There is an old saying: “familiarity breeds contempt.” This is how I started hating comics.

I had overstayed my welcome. I was too familiar, too close, had seen too much. The “investors” made me hate comics. They bought multiple copies of certain books and would complain if one tiny crease existed in the spine. One guy would come in with what looked like a shammy towel and lay each issue out like a precious antique (similar to how we treated The Dark Knight, but for the wrong reasons).

The gimmicks made me hate comics. The Investment Era is also sometimes nicknamed the Chromium Era for this very reason. Chromium covers, hologram covers, die cut covers, glow in the dark covers, bagged issues, trading card inserts, all of it was hard to take.

Death of Superman made me hate comics. Not that I cared that Superman died. I knew he wasn’t going to be dead long. That storyline combined the worst traits of the era in one neat little package. A gimmick for the investors and everyone else in the world. People I had never seen before came into the store asking for five or ten copies of the black-bagged book—a comic book you couldn’t even read! At one point the owner of the store took copies from the regular customers’ files to sell to strangers off the street, leaving loyal customers empty-handed. I worked at the shop a little while longer, but didn’t love comics anymore. I read less and less. The things that made me love comics were killed by what made me hate comics.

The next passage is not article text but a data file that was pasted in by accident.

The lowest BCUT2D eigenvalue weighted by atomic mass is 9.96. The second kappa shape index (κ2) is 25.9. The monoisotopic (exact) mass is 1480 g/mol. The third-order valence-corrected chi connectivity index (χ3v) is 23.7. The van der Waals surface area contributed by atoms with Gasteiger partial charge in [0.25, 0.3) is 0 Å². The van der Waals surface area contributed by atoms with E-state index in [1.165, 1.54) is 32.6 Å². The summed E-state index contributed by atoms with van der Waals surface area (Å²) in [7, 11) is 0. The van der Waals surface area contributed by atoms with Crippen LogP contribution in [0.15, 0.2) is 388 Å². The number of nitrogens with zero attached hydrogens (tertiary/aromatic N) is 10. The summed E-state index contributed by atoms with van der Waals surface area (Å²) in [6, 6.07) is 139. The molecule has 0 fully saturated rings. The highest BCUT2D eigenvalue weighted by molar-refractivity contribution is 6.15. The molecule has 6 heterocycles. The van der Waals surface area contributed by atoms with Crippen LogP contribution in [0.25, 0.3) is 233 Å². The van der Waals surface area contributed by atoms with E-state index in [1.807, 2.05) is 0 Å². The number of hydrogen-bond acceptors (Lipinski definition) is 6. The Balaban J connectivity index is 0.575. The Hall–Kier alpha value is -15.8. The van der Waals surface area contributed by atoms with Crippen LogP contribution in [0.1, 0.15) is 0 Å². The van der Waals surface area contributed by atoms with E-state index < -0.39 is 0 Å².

On occasion, while in college I would visit the various comic shops of New York City in search of something to read. In was an exercise in futility. Little to nothing interested me, at least from the superhero side of things. Part of it was I was older and had different interests, but part of me still held a grudge against the big companies and what they had done by making comics into something to be put in a vault instead of scattered about the living room. I read Hate by Peter Bagge, Eightball by Dan Clowes, or other independent autobiographical-style books. I would purposefully treat the books casually, even badly, to remind myself they weren’t for investing or even collecting but for reading and enjoying.